By Sam Goldfarb
U.S. government bond prices fell Thursday, pushing the yield on the benchmark 10-year Treasury note to a seven-year high, after the Federal Reserve held short-term interest rates steady while presenting a rosy picture of the U.S. economy.
The 10-year yield, which helps set borrowing costs for individuals and companies around the world, settled at 3.232%, compared with 3.215% Wednesday. That beat out its previous 2018 closing high of 3.227% set on Oct. 5 and marked its highest settlement since May 2011.
Yields, which rise when bond prices fall, climbed heading into the announcement of the Fed's interest-rate decision and extended gains afterward, with analysts saying the central bank's policy statement largely met expectations.
The Fed's statement listed a range of positive economic signs. While it didn't include any new language that would indicate heightened concerns about rising inflation, it also made no mention of recent volatility in financial markets -- something investors and analysts said would have sent a dovish signal to traders.
The Fed has been one major factor pushing yields higher recently. While some have wondered whether the recent declines in riskier assets could cause the central bank to at least consider slowing its pace of interest-rate increases, policy makers have largely stuck to a disciplined message, strongly implying they'll raise rates for a fourth time this year in December and then keep on tightening monetary policy next year.
Federal-funds futures, used by investors to bet on the direction of interest rates, showed Thursday a 78% chance that the central bank will raise its benchmark fed-funds rate by at least 0.25 percentage point to 2.25%-2.50% at its December meeting. They also showed a 34% chance the Fed will raise the rate to at least 3% by the end of next year, up from 7% at the end of August.
Meanwhile, the U.S. economy's robust performance in recent months has itself sapped demand for Treasurys. There is now little doubt the economy is doing well, analysts said. The question is whether it is doing too well, with investors increasingly nervous that there could be an upswing in inflation or a turn to a more rapid pace of rate increases by Fed officials intent on mitigating the inflation threat.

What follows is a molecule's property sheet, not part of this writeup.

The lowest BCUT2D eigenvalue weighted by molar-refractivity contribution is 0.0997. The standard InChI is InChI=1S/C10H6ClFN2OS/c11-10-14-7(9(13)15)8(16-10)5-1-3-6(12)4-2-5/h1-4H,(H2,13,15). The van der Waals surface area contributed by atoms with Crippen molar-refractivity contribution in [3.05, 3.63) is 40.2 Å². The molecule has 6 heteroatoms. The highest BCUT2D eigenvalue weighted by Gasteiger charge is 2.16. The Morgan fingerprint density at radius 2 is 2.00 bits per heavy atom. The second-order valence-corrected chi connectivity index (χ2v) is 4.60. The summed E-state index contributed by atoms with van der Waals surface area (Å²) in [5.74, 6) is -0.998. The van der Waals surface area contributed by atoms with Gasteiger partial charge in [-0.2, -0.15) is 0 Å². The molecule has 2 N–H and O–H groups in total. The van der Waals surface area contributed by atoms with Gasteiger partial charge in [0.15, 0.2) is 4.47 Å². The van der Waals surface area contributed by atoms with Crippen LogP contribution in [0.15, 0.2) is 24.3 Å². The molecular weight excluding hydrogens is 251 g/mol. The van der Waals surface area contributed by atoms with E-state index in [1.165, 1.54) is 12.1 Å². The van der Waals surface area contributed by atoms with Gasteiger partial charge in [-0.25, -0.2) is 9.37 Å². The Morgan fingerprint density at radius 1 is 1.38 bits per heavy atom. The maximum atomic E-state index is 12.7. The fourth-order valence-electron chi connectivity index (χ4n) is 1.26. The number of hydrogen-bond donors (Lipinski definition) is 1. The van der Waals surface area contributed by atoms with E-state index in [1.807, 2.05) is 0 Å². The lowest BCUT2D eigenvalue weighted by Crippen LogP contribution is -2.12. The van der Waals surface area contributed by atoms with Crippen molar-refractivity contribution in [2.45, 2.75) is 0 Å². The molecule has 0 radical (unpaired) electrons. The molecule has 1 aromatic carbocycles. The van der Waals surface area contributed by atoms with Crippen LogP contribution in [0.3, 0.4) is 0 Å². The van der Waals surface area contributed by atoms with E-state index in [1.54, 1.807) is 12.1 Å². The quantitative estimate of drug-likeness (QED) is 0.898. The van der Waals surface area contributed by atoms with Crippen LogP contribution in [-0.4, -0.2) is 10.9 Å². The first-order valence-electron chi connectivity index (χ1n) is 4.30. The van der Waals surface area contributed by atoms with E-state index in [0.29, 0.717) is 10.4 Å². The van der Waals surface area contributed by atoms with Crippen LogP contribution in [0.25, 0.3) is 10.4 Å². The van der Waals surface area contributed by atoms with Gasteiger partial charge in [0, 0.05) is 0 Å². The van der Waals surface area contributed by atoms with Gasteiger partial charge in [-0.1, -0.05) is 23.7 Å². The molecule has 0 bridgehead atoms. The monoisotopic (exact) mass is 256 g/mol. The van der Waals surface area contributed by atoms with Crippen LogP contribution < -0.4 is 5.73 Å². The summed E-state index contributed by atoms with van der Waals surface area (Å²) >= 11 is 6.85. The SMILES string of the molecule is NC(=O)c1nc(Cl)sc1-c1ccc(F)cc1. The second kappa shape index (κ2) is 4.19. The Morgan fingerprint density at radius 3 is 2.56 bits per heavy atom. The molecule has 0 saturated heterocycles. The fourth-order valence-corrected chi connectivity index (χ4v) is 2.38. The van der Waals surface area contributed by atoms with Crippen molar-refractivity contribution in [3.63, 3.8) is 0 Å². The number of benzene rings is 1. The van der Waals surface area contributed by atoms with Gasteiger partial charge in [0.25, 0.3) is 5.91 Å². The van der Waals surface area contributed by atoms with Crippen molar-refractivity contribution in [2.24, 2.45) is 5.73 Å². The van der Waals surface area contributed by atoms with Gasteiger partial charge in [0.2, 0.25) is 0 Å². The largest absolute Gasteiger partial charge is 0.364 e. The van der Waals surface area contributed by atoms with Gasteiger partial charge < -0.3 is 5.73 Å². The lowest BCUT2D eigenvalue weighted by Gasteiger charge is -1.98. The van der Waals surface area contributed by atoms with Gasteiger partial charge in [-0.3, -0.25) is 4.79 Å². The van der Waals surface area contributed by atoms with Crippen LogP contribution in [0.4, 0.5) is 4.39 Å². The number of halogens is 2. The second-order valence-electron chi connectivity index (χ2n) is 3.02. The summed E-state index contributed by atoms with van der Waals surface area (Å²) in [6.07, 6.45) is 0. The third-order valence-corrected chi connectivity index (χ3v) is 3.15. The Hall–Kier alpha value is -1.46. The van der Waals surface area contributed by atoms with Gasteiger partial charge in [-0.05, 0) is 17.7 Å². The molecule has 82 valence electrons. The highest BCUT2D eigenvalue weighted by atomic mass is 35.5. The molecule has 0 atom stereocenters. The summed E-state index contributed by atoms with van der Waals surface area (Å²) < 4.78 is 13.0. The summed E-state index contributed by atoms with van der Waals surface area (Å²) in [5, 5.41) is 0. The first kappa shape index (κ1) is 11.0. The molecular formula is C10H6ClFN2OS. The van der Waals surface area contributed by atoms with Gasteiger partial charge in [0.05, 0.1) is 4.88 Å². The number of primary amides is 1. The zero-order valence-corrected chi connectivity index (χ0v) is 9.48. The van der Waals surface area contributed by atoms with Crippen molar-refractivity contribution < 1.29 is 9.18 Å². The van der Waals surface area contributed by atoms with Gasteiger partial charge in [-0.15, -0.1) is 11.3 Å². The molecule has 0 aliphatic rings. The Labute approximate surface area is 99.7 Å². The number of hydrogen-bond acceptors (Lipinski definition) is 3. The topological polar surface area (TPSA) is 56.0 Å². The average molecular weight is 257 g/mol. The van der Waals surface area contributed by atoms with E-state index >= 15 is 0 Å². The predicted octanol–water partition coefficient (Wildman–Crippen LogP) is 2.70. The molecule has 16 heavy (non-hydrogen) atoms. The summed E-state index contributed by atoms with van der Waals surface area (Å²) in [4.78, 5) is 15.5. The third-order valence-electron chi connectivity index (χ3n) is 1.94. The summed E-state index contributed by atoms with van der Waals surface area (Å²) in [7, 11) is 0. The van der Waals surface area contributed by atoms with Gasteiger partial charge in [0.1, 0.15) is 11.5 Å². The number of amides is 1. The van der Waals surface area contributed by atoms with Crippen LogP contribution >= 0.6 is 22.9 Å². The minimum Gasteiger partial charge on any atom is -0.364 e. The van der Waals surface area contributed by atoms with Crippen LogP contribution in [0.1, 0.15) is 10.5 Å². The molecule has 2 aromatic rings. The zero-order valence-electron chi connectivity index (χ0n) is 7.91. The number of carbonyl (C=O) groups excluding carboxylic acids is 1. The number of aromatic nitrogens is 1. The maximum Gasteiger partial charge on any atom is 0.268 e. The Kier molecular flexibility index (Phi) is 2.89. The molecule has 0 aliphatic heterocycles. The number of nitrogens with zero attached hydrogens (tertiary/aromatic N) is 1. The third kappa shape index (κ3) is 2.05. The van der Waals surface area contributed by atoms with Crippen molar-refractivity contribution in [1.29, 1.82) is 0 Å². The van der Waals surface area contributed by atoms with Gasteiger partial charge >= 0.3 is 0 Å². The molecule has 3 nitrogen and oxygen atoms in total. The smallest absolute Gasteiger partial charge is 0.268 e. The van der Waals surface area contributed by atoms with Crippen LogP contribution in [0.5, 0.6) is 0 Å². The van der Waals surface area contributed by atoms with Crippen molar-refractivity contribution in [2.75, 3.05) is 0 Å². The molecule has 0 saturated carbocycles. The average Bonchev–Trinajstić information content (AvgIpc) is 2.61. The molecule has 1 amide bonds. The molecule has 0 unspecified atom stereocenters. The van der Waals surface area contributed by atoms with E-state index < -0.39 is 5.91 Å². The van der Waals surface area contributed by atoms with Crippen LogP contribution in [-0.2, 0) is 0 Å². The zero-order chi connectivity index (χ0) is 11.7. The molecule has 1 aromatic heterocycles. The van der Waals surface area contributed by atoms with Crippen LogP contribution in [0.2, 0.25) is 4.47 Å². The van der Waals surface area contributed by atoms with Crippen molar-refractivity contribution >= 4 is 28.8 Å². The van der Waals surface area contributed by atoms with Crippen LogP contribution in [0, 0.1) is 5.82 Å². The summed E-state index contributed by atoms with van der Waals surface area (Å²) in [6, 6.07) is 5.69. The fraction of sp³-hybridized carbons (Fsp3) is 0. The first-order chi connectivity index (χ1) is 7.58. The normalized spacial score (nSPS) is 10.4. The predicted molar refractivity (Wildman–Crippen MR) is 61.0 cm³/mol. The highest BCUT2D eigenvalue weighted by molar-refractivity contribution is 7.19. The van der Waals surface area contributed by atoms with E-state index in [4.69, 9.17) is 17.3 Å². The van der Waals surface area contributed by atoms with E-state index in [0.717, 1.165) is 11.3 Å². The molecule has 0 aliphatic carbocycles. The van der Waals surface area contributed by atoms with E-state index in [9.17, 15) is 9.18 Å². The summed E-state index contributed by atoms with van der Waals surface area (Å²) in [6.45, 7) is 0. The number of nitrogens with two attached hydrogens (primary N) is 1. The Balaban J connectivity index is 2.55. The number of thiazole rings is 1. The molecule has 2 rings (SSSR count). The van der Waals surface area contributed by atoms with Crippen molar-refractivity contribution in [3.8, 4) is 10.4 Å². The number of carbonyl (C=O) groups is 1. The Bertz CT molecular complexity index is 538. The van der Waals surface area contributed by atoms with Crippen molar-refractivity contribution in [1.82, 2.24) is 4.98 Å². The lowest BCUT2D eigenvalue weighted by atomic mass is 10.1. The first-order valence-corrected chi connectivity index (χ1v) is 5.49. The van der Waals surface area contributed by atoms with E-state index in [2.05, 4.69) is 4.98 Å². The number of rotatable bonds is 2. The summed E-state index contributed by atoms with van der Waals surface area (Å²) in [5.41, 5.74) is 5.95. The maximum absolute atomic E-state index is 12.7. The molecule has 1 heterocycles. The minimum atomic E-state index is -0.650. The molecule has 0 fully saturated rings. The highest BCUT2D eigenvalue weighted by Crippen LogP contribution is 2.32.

A big reason why U.S. government bonds, and then U.S. stocks, declined in recent months was rising uncertainty about inflation expectations and the Fed's potential response, said Karissa McDonough, a fixed-income strategist at People's United Wealth Management.
The outcome of the U.S. midterm elections may have curbed some of that uncertainty. Some analysts now foresee slimmer odds that Congress could stoke the economy and further increase the budget deficit through additional tax cuts because Democrats will now control one half of Congress. Other analysts, though, have noted the potential for a bipartisan infrastructure spending bill that could have a similar effect. It is also possible that inflation could jump on its own, with recent data showing unemployment at a 49-year low and U.S. workers earning their biggest pay raises in nearly a decade.
Ultimately, an aggressive policy stance from Fed officials could put downward, rather than upward, pressure on long-term yields, some analysts caution. In early October Fed Chairman Jerome Powell caught the attention of bond traders when he said in an interview that the central bank "may go past neutral," or raise rates past the point where they are neither accommodative nor restrictive to the economy.
His comments appeared offhand and not particularly forceful, but any repeat of that message that seems more deliberate could throw markets into another spell of volatility, said Priya Misra, head of global rates strategy TD Securities in New York.
"Risk assets will not like that at all" while the gap between short and longer-term Treasury yields could narrow, she said.
At the same time, Treasury yields could also rise simply because supply of the debt outpaces demand.
In one potentially ominous sign, an auction of $19 billion of 30-year bonds met the weakest demand since 2009 on Wednesday, resulting in an immediate jump in longer-term yields.
Recent data has shown that Asian investors have been buying fewer U.S. government bonds, even as the Treasury Department prepares to sell $1.3 trillion of new debt in the new fiscal year to fund the government's expanding budget deficit.
Write to Sam Goldfarb at email@example.com
(END) Dow Jones Newswires
November 08, 2018 16:28 ET (21:28 GMT)
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